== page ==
De Novo Classification Process

De Novo Classification Process

In FDA, Regulatory by Chris Mullin

The US Food and Drug Administration (FDA) classifies all medical devices based on the risks associated with the device. Novel devices that have not been previously classified, and that do not have the same intended use as other Class I or Class II devices on the market, are automatically deemed as Class III, the most highly regulated category.

This applies irrespective of the actual risks of the device or the ability of so-called general or special controls to provide reasonable assurance of safety and effectiveness. However, as a part of the FDA Modernization Act of 1997 (FDAMA), Congress understood that requiring a Premarket Approval (PMA) process for all low- and moderate-risk devices would require significant investment of time and energy on the part of FDA and industry; and so the de novo process was implemented to allow manufacturers an alternative route to clear their device for market without having to go through the rigor of a PMA. Devices cleared through the de novo process will be classified into Class I or II based on the level of risk and the type of controls needed to assure safety and effectiveness (i.e., general controls or special controls as defined by FDA).  It is also important to note that these devices can then be used as predicates for other similar types of devices undergoing the 510(k) process.

Originally, to utilize the de novo pathway, the manufacturer was required to submit a premarket notification (510(k)) and the device had to be found “not substantially equivalent” (NSE) to predicate devices currently on the market. This somewhat bureaucratic process was actually a creative way to clear relevant devices for market introduction while staying true to the letter of the device regulation structure. The process was later modified as part of the FDA Safety and Innovation Act of 2012 (FDASIA) to create an alternative “direct de novo” pathway that allows manufacturers to submit a de novo application without the initial step of submitting a 510(k) that must be determined NSE.

The de novo application needs to include information about the device (i.e., the device description, any supportive testing, as well as the labeling), the device’s intended use, the risks and benefits in the population in which it is used, and the rationale for its recommended classification. FDA will then make a classification determination by written order within 120 days of the request. If the device meets the criteria for reclassification, de novo will be granted. The device will then be reclassified and may be marketed immediately. If the de novo is declined, the device will remain in Class III and will require further review through a new de novo or PMA.

Figure. FDA Evaluation of Automatic Class III Designation (de novo) Pathway

NSE, not substantially equivalent; PMA, premarket approval.

Devices that have undergone 510(k) review and were determined NSE due to lack of performance data would be ineligible for the de novo process. FDA suggests using a Pre-Submission (Pre-Sub) process to obtain feedback from FDA on whether a device is eligible for the de novoprocess and what information would be needed. This type of meeting is also useful in facilitating FDA review of a subsequent de novo submission.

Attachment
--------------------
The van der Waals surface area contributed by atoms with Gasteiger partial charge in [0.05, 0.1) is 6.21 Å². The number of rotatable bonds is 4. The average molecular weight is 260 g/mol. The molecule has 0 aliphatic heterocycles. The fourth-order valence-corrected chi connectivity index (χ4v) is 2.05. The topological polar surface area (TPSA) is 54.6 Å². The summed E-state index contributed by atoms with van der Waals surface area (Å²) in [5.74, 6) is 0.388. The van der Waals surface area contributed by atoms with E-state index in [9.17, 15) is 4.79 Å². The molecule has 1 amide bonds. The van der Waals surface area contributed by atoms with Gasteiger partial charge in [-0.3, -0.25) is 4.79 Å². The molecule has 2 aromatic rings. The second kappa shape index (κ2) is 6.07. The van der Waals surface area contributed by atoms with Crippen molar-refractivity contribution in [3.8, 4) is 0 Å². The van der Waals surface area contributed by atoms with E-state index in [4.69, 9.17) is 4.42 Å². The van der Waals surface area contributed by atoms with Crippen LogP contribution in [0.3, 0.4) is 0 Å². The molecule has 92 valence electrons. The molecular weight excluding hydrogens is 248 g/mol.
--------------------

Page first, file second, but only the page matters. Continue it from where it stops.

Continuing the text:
To determine if the de novo pathway is right for your device, it is important to perform a thorough search for potential predicate devices, identify risks and benefits, and collect data to provide reasonable assurances of the safety and effectiveness of the device. Sometimes a manufacturer may have the ability to influence the pathway of a device (510(k), de novo 510(k), or PMA) based on the choice of intended use and specific labeling. For example, deviating from a commercialized intended use might require a de novo instead of a 510(k). Similarly, use of labeling claims about new benefits might push a device that could otherwise be classified as a de novo into a PMA. Going the PMA route can create a higher bar to market entry, enhancing a competitive advantage. Consideration of the overall strategy for the device, both the regulatory and marketing aspects, is essential for determining the best path forward.

For further information about the de novo process, you can refer to the draft guidance De Novo Classification Process (Evaluation of Automatic Class III Designation), which was published for comments on August 14, 2014. When final, it will supersede the New Section 513(f)(2) – Evaluation of Automatic Class III Designation, Guidance for Industry and CDRH Staff from 1998.

Experts at NAMSA can assist you in the process by evaluating the strategic submission options, determining the appropriate regulatory pathway, identifying potential predicate devices, creating and submitting the appropriate technical documents for submission, and/or guiding FDA discussions.

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Resources

US Food and Drug Administration. De Novo Classification Process (Evaluation of Automatic Class III Designation): Draft Guidance for Industry and Food and Drug Administration Staff. August 14, 2014.http://www.fda.gov/downloads/MedicalDevices/DeviceRegulationandGuidance/GuidanceDocuments/UCM273903.pdf.

US Food and Drug Administration. New Section 513(f)(2) – Evaluation of Automatic Class III Designation,Guidance for Industry and CDRH Staff. February 19, 1998.http://www.fda.gov/downloads/MedicalDevices/DeviceRegulationandGuidance/GuidanceDocuments/ucm080197.pdf.

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